One of A1’s, the steak sauce, newest television/viral ads is “A1 Makes Meat Loaf Sing.” In this 40 odd seconds commercial, you see a white male wearing a royal blue bathrobe labeled “MEAT” and bunny slipper go to the kitchen and takes out the pan of meat loaf. He then takes the dish to the pool side and drizzle some A1 sauce on it. He takes a bite, music starts playing in the background, he says “yum” and starts singing. He then gets on a ladder and pours a gigantic bottle of A1 on the meatloaf and the slogan comes on that says “A1 Makes Meat Loaf Sing.”
This ad is definitely intertextual. When I first stumbled upon this ad on television, I thought that the slogan meant that A1 sauce tastes so good with meatloaf that it makes the actual meatloaf sing. However, the friend who I saw this commercial with was laughing his butt off at this. He then tells me that the man in the commercial eating the meatloaf is a singer named Meat Loaf. The advertisers at A1 wanted those who understood the mythic meaning of the ad (the fact that the man IS indeed Meat Loaf) to understand that A1 sauce tastes so good that even this famous singer is going to sing in rejoice. In Advertisements, Bignell asserts that the “function of the linguistic signs is to ‘anchor’ the various meanings of the image.” So, even though I initially did not know who Meat Loaf is, I still understood that A1 sauce is suppose to taste very good. This ad also demonstrates “the potential ambiguity of the visual signs and linguistic syntagms” if the viewer does not understand the mythic meaning of the ad (Bignell).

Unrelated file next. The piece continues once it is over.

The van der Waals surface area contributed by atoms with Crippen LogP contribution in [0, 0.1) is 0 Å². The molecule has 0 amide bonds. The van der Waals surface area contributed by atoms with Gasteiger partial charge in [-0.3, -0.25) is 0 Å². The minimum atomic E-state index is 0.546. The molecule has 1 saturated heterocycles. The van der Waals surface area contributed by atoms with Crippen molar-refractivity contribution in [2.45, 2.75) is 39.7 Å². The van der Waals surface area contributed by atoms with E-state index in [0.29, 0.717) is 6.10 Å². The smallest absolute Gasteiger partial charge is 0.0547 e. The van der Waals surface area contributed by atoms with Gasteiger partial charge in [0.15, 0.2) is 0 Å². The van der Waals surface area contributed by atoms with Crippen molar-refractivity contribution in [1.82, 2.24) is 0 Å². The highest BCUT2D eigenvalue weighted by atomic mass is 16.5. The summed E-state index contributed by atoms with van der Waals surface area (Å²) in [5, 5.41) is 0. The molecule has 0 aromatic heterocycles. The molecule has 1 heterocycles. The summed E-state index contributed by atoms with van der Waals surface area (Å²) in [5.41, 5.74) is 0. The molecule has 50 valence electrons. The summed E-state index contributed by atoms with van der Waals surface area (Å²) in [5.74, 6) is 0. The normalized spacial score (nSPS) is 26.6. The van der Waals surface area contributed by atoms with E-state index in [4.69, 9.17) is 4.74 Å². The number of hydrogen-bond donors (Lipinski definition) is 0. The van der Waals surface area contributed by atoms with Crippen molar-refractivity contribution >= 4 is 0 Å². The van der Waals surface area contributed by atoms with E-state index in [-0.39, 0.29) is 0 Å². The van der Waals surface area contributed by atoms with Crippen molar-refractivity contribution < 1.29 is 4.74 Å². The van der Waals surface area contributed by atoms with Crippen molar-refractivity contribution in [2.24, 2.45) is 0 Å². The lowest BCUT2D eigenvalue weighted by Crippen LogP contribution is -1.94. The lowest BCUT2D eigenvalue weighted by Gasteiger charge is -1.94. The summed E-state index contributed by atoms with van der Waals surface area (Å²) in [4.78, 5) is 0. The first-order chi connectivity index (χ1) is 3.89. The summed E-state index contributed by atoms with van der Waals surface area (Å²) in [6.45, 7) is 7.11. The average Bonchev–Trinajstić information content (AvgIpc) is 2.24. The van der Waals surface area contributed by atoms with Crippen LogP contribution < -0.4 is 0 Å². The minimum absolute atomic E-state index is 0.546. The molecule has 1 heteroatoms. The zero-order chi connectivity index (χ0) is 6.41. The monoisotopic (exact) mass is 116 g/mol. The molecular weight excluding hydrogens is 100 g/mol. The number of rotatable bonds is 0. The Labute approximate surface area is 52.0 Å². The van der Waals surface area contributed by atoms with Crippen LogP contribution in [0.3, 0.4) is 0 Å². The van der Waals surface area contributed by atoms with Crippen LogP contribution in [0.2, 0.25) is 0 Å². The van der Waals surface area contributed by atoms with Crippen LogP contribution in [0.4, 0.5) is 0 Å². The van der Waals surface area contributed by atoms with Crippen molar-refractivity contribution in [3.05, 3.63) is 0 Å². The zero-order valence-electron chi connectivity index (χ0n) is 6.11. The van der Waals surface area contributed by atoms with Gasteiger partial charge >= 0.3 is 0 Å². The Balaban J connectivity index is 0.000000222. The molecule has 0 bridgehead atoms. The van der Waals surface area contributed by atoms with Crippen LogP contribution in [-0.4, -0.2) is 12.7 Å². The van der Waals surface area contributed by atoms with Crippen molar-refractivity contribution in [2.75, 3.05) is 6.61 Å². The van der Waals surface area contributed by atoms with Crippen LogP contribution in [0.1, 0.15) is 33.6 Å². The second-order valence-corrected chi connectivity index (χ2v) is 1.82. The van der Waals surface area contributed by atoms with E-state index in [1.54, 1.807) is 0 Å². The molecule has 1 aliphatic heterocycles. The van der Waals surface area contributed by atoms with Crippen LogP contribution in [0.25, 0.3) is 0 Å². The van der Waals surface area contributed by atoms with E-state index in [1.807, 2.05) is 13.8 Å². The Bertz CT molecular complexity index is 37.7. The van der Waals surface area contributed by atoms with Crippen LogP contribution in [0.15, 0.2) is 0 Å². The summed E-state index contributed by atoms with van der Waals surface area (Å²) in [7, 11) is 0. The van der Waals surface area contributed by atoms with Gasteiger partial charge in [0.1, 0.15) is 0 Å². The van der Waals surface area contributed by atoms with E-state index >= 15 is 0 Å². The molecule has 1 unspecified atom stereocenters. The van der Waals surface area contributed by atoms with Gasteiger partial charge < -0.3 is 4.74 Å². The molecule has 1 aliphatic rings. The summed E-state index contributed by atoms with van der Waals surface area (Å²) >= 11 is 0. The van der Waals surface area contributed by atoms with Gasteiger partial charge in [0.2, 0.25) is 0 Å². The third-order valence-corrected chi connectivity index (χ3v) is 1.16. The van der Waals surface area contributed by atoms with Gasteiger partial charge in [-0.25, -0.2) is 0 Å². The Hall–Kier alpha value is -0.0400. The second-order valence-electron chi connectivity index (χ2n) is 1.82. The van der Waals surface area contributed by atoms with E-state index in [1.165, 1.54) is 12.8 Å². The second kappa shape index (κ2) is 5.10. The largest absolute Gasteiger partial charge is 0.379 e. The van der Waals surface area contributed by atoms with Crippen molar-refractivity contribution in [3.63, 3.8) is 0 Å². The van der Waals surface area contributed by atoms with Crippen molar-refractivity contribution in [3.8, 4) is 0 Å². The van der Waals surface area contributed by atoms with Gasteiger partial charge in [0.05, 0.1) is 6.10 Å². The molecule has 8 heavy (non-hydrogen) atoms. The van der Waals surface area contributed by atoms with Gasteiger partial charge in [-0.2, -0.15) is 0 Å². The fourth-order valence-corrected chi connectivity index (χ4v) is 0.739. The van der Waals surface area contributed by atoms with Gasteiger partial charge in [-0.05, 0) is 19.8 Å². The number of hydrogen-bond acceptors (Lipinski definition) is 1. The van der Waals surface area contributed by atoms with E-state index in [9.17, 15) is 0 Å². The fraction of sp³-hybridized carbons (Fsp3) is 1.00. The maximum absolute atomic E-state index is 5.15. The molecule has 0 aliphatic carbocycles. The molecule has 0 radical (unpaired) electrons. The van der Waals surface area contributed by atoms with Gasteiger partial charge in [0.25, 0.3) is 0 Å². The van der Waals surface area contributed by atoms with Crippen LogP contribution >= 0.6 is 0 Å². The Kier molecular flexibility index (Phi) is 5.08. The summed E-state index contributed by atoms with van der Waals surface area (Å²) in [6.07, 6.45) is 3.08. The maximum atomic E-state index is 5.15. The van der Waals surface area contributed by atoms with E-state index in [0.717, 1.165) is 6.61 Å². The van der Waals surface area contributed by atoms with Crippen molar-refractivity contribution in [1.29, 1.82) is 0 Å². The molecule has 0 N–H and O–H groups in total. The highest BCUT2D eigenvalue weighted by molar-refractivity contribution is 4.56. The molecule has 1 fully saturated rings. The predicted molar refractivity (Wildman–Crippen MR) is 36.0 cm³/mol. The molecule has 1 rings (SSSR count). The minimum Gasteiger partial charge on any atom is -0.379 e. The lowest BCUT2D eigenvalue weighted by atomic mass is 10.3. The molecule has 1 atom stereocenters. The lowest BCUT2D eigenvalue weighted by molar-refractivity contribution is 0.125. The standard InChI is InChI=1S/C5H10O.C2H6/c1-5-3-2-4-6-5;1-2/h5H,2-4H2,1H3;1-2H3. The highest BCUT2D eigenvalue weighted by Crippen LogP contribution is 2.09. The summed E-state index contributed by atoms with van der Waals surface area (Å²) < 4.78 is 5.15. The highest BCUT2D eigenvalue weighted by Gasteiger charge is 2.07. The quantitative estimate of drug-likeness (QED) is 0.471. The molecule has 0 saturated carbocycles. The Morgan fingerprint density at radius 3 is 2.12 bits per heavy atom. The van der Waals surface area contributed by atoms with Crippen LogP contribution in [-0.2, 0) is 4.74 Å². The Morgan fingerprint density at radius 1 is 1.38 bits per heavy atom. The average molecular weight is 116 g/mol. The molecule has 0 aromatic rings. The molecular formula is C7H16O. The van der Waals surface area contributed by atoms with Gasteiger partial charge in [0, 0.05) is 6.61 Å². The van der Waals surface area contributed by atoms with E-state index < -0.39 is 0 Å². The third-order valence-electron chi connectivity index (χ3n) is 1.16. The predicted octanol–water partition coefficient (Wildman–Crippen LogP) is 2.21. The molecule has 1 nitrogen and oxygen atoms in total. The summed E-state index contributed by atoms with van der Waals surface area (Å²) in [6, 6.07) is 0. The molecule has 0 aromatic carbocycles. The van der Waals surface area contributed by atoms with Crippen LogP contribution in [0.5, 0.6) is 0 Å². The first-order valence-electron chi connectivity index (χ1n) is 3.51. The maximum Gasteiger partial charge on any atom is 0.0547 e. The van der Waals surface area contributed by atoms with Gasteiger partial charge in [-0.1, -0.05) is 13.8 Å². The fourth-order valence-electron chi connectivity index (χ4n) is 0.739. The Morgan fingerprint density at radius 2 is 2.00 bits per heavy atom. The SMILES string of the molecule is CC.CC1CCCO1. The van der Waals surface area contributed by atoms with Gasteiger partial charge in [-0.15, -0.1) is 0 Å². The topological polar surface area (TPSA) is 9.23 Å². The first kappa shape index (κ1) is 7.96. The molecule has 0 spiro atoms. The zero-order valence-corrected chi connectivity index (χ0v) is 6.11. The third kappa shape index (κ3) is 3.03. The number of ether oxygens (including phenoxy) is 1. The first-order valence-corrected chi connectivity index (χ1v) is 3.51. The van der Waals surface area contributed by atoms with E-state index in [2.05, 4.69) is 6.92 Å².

Here is the video of the A1 commercial:
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